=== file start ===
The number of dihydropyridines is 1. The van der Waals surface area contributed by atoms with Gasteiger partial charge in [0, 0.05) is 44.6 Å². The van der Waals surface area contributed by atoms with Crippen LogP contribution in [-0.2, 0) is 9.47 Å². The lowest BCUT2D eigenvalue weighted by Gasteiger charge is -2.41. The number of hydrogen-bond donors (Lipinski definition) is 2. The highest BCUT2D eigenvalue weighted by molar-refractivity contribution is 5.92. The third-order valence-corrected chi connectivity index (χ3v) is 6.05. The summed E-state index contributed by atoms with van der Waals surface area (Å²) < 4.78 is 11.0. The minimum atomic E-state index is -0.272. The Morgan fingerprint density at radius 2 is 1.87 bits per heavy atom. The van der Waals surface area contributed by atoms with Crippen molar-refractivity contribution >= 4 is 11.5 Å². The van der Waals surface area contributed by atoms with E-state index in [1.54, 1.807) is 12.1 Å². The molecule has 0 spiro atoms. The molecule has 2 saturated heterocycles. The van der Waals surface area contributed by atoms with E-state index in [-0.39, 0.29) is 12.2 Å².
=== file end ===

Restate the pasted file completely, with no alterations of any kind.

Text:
The number of dihydropyridines is 1. The van der Waals surface area contributed by atoms with Gasteiger partial charge in [0, 0.05) is 44.6 Å². The van der Waals surface area contributed by atoms with Crippen LogP contribution in [-0.2, 0) is 9.47 Å². The lowest BCUT2D eigenvalue weighted by Gasteiger charge is -2.41. The number of hydrogen-bond donors (Lipinski definition) is 2. The highest BCUT2D eigenvalue weighted by molar-refractivity contribution is 5.92. The third-order valence-corrected chi connectivity index (χ3v) is 6.05. The summed E-state index contributed by atoms with van der Waals surface area (Å²) < 4.78 is 11.0. The minimum atomic E-state index is -0.272. The Morgan fingerprint density at radius 2 is 1.87 bits per heavy atom. The van der Waals surface area contributed by atoms with Crippen molar-refractivity contribution >= 4 is 11.5 Å². The van der Waals surface area contributed by atoms with E-state index in [1.54, 1.807) is 12.1 Å². The molecule has 0 spiro atoms. The molecule has 2 saturated heterocycles. The van der Waals surface area contributed by atoms with E-state index in [-0.39, 0.29) is 12.2 Å².